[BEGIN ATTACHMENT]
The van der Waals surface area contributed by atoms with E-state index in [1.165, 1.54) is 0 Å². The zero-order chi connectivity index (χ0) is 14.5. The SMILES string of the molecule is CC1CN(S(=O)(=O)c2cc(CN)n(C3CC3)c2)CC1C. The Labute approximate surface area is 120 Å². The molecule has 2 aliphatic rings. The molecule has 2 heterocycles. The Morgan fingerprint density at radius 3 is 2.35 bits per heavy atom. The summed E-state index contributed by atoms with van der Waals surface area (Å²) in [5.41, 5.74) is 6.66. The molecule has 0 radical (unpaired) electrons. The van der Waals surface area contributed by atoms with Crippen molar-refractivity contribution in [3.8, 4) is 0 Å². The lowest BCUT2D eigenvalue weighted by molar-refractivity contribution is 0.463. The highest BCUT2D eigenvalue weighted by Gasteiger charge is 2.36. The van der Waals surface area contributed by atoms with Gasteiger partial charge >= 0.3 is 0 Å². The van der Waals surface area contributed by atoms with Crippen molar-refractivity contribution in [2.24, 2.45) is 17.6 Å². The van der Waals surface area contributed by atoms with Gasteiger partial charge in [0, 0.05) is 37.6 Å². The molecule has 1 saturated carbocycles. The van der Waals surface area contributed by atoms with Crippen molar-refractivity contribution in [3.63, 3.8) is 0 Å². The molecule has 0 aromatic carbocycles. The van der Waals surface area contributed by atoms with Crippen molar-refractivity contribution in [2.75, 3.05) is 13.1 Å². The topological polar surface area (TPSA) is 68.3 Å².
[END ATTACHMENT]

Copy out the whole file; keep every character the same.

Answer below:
The van der Waals surface area contributed by atoms with E-state index in [1.165, 1.54) is 0 Å². The zero-order chi connectivity index (χ0) is 14.5. The SMILES string of the molecule is CC1CN(S(=O)(=O)c2cc(CN)n(C3CC3)c2)CC1C. The Labute approximate surface area is 120 Å². The molecule has 2 aliphatic rings. The molecule has 2 heterocycles. The Morgan fingerprint density at radius 3 is 2.35 bits per heavy atom. The summed E-state index contributed by atoms with van der Waals surface area (Å²) in [5.41, 5.74) is 6.66. The molecule has 0 radical (unpaired) electrons. The van der Waals surface area contributed by atoms with Crippen molar-refractivity contribution in [3.8, 4) is 0 Å². The lowest BCUT2D eigenvalue weighted by molar-refractivity contribution is 0.463. The highest BCUT2D eigenvalue weighted by Gasteiger charge is 2.36. The van der Waals surface area contributed by atoms with Gasteiger partial charge >= 0.3 is 0 Å². The van der Waals surface area contributed by atoms with Crippen molar-refractivity contribution in [2.24, 2.45) is 17.6 Å². The van der Waals surface area contributed by atoms with Gasteiger partial charge in [0, 0.05) is 37.6 Å². The molecule has 1 saturated carbocycles. The van der Waals surface area contributed by atoms with Crippen molar-refractivity contribution in [3.63, 3.8) is 0 Å². The molecule has 0 aromatic carbocycles. The van der Waals surface area contributed by atoms with Crippen molar-refractivity contribution in [2.75, 3.05) is 13.1 Å². The topological polar surface area (TPSA) is 68.3 Å².